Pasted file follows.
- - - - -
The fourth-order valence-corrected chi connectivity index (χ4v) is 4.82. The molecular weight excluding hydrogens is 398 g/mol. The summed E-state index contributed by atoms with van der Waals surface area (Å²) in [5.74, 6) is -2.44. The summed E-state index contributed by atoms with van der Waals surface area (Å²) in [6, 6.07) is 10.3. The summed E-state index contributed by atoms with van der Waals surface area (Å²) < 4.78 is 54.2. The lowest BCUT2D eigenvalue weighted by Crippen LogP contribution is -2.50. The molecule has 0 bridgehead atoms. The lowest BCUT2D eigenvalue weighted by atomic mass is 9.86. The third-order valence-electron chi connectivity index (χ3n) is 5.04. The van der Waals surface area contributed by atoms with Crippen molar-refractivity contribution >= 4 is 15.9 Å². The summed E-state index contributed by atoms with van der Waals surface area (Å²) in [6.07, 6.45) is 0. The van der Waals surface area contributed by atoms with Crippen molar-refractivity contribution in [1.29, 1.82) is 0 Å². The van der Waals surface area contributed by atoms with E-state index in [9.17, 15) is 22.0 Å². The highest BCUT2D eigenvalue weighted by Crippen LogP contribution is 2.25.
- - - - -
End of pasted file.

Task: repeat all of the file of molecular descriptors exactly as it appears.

The fourth-order valence-corrected chi connectivity index (χ4v) is 4.82. The molecular weight excluding hydrogens is 398 g/mol. The summed E-state index contributed by atoms with van der Waals surface area (Å²) in [5.74, 6) is -2.44. The summed E-state index contributed by atoms with van der Waals surface area (Å²) in [6, 6.07) is 10.3. The summed E-state index contributed by atoms with van der Waals surface area (Å²) < 4.78 is 54.2. The lowest BCUT2D eigenvalue weighted by Crippen LogP contribution is -2.50. The molecule has 0 bridgehead atoms. The lowest BCUT2D eigenvalue weighted by atomic mass is 9.86. The third-order valence-electron chi connectivity index (χ3n) is 5.04. The van der Waals surface area contributed by atoms with Crippen molar-refractivity contribution >= 4 is 15.9 Å². The summed E-state index contributed by atoms with van der Waals surface area (Å²) in [6.07, 6.45) is 0. The van der Waals surface area contributed by atoms with Crippen molar-refractivity contribution in [1.29, 1.82) is 0 Å². The van der Waals surface area contributed by atoms with E-state index in [9.17, 15) is 22.0 Å². The highest BCUT2D eigenvalue weighted by Crippen LogP contribution is 2.25.